FAQs: How do you re-educate potential clients who have Champagne tastes on a Pepsi budget?

In today’s FAQ
(Image via Splinter)

I’d like to answer Mr. Mark Moore from yesterday’s Venting post.

He asked how we can re-educate potential clients with “Champagne” tastes on a “Pepsi” budget (love this example Mark).

Before I answer this question, I’d like to state a few very obvious points:

  • Entertaining is a luxury. If you really think about it, no one truly needs to give a party. In fact, most folks in the world hardly ever entertain.
  • I am extremely grateful for those many folks who actually want to entertain. Based on my experience and our times, that number keeps increasing every year.
  • If those clients have a great deal of money, I can safely say they became rich by being very savvy and careful about how they spend it.
  • Most people (including myself) always like a good “sale.”
  • Most clients truly do not know what things cost.

Once we take all that in, here are four suggestions on how to educate a potential new client:

  1. The best way to do this is by giving them choices. The trick is to always make ALL the choices exciting.
  2. Most clients (including myself) would pay a bit more for something they truly love and feel like they must have.
  3. Always discuss cost in person. Always (and I mean always) have a very clear explanation of what you are charging and why. For example, break down materials, labor, etc. I find that if a client understands your pricing system, most of them are fair enough to pay.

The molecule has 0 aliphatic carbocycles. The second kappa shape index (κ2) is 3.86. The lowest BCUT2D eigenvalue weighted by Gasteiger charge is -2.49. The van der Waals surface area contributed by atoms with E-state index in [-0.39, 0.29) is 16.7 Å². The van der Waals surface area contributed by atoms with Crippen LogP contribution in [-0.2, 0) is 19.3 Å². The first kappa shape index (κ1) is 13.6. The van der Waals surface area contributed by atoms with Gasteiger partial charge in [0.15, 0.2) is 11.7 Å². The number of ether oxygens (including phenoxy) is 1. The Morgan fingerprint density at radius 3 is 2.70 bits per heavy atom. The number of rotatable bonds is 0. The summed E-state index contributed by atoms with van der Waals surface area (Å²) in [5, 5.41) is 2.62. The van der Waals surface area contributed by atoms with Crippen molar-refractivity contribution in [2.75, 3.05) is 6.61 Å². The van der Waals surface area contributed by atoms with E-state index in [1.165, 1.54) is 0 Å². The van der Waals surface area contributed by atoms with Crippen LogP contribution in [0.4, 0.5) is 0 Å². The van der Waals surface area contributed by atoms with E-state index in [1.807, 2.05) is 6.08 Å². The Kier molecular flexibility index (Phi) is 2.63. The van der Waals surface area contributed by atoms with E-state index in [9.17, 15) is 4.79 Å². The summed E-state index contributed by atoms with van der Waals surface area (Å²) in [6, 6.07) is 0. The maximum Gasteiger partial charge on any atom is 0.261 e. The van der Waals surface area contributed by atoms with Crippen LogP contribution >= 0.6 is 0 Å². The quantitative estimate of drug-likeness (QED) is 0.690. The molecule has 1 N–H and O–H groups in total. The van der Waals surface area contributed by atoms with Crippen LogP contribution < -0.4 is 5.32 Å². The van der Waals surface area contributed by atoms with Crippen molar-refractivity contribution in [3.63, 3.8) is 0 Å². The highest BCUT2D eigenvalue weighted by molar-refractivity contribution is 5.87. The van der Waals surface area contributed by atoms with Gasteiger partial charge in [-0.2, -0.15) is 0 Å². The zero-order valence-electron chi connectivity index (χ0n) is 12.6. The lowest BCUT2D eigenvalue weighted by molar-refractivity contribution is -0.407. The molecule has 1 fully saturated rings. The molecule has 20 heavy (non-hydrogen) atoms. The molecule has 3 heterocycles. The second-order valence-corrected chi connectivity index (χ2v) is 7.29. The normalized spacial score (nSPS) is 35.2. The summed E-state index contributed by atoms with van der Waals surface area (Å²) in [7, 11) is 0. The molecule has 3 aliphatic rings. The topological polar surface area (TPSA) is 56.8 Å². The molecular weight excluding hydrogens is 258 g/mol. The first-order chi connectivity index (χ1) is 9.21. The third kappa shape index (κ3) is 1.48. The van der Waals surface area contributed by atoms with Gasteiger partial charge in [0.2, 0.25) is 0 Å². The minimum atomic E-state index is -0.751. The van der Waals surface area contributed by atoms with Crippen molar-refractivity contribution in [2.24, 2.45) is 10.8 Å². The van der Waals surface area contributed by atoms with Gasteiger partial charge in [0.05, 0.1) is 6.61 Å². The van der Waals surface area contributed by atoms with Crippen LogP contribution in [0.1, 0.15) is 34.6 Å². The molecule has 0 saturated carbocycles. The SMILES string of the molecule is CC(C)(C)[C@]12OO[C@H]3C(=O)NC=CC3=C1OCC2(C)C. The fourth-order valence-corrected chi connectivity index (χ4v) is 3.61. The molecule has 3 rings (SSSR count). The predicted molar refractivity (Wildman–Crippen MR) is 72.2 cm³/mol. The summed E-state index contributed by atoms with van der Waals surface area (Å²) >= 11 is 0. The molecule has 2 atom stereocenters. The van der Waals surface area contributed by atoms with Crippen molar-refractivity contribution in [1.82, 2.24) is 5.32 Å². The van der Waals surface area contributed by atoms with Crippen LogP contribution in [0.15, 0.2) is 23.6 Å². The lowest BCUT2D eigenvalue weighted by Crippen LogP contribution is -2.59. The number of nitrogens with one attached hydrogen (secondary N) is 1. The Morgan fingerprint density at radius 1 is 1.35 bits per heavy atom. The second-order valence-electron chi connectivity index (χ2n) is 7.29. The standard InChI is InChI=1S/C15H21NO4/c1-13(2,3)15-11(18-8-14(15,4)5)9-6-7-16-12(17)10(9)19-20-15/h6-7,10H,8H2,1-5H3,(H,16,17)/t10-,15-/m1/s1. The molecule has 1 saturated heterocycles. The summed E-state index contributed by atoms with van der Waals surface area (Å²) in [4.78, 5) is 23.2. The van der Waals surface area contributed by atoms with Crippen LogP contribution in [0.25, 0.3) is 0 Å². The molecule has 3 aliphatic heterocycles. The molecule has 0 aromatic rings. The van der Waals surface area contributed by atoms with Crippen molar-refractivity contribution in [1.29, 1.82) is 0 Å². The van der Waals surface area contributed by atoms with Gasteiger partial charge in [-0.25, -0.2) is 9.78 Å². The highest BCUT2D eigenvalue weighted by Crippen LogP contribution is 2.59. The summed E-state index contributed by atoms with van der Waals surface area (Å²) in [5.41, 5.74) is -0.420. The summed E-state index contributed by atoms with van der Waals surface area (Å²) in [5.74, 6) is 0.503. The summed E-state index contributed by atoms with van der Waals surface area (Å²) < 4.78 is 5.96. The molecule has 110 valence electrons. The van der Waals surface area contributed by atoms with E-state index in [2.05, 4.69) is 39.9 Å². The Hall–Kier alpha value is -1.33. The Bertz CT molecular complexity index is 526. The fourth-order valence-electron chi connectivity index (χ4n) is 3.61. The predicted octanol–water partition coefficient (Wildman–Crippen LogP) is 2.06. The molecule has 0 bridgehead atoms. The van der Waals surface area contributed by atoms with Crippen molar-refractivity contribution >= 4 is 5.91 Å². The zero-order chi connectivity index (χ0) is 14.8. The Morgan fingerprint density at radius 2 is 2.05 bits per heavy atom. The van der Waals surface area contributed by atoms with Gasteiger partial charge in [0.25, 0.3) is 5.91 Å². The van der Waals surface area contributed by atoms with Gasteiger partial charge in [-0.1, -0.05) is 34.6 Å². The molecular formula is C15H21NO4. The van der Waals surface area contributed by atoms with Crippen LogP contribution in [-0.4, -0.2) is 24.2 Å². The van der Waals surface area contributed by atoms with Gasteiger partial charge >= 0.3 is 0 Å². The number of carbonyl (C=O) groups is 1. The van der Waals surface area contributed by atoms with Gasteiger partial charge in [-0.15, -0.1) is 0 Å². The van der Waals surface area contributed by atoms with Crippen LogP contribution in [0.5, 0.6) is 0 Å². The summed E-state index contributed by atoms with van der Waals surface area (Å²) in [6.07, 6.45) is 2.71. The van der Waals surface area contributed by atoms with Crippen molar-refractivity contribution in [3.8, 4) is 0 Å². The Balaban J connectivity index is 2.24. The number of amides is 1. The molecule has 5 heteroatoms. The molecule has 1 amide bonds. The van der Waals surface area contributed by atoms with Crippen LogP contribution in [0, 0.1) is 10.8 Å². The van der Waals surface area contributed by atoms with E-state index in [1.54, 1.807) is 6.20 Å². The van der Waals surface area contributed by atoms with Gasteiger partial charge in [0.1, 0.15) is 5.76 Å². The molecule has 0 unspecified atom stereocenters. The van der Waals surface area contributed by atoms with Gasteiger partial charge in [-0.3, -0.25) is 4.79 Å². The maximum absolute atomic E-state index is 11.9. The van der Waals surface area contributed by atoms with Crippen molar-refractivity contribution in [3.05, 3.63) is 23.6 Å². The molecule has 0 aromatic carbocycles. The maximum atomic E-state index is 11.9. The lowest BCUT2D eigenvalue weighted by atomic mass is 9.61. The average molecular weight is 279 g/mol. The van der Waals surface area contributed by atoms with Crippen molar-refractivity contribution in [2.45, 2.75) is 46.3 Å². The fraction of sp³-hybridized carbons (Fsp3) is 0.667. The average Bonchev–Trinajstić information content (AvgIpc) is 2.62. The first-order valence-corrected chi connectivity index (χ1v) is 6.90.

4. Selling is an art. We need to be truthful in a very gentle way about telling our clients they cannot afford certain things. However, always offer them a different choice or alternative that can be equally exciting as their first choice.

It is human nature to want the very best of everything, so it’s up to us to manage our clients’ expectations

Just remember: You are not going to get every client you interview. However, if you get 5 out of 10, you are probably doing a great job as a sales person–you just need to keep fine tuning your process.

Would you pay more for something you love, even if you could hardly afford it? How do you deal with “cheap” potential clients? If you were the client, do you think you’d also expect “more” for “less”?

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